SecurityBrief Australia - Technology news for CISOs & cybersecurity decision-makers
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A proactive approach to cyber and physical security
Wed, 13th Mar 2024

In a recent survey conducted by Genetec, 36% of respondents globally said they were looking to invest in cybersecurity-related tools to improve their physical security environment in the next 12 months. In an industry where cybersecurity has not always been top of mind, the results of the survey demonstrate that respondents are starting to recognize that these cyber threats are real and their physical security systems are a potential platform for cyberattacks.
The usage of IoT devices has benefited organizations’ ability to improve security and monitor activities in large, distributed spaces. However, with the benefits of connectivity, accessibility, mobility, and data sharing come cybersecurity risks. Devices such as video surveillance cameras, access control readers, and alarm panels can provide an entry point to gain access to networks of large and small enterprises via their physical security systems. 

Securing these devices is paramount, and new strategies for managing access to these devices are critical. Companies are increasingly recognizing the importance of proactively protecting against cyber threats and the potential vulnerability of their IoT devices. 

What can organizations do to mitigate cybersecurity threats?

Being proactive is the first line of defense. Here are some considerations to take as you seek to protect against cybersecurity threats to your systems, as well as stay compliant with cybersecurity standards and laws.

1. Partner with a physical security provider who makes cybersecurity a top priority

Select a physical security provider that invests heavily in cybersecurity. There are several questions to help further identify whether or not they are taking the necessary cybersecurity precautions. For example, are they certified by a third party? Are they SOC2 compliant? Are they ISO 27001 certified? Are they using IT security best practices?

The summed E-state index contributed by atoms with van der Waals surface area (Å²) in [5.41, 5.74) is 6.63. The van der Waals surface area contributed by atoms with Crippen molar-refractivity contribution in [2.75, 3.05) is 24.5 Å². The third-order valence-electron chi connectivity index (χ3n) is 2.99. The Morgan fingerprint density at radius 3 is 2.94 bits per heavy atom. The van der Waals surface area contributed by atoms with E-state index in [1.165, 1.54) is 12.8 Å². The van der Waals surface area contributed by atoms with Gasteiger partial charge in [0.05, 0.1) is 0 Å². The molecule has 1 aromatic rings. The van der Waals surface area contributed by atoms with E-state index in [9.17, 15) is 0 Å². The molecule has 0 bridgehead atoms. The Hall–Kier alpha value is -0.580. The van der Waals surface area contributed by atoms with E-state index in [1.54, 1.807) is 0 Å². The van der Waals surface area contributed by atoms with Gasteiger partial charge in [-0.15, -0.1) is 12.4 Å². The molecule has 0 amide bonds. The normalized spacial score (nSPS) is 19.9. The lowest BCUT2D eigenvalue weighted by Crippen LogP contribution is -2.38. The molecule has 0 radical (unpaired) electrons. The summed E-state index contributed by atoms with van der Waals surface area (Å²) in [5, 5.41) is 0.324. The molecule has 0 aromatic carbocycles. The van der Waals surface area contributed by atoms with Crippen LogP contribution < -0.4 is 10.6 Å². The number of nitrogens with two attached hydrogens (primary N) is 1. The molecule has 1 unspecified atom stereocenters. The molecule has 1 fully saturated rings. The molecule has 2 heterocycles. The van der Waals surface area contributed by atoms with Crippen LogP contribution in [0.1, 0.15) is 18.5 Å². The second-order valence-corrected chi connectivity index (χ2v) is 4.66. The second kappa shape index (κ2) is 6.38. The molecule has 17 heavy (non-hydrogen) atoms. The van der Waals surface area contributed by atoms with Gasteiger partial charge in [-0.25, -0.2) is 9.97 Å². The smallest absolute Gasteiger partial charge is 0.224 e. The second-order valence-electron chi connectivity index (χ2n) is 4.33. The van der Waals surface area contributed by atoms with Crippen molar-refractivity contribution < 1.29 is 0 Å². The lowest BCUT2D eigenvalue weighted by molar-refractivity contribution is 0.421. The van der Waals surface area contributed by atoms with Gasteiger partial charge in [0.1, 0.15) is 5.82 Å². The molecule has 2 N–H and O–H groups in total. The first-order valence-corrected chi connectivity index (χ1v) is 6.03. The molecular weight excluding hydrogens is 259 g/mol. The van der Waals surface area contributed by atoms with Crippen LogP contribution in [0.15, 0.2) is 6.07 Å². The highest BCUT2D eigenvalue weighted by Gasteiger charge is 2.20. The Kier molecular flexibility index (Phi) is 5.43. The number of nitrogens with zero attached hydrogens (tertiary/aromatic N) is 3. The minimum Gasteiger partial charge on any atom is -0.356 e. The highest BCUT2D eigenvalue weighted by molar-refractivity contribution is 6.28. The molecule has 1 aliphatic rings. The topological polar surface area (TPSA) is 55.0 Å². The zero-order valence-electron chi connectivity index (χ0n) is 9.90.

Consider selecting a physical security provider who makes cybersecurity a priority as a top-down approach in all that they do. This will include dedicated cybersecurity teams or departments and partnerships with vendors who share the same level of commitment toward cybersecurity.

Certain cybersecurity measures are hard to implement at scale, for example, updating firmware or changing passwords. A company that is committed to cybersecurity will help you develop the right cybersecurity posture to scale. They can vet their suppliers and partners of IoT devices to ensure they have the maturity and longevity to meet your cybersecurity needs both now and as your organization grows. Likewise, they will partner with suppliers that share the same vision of the importance of cybersecurity.

2. Consider solutions with built-in cybersecurity measures

Although a physical security system could be threatened, there are many ways to further mitigate the risk of malicious attacks. Deciding on a solution requires companies to determine whether the solution is designed with security in mind and has built-in cybersecurity measures. When a product is designed, built, coded, and tested with security by default, essential features such as authentication, authorization, encryption, and privacy are built into the system. These measures also ensure only those with set privileges will be able to access specified assets, data, and applications.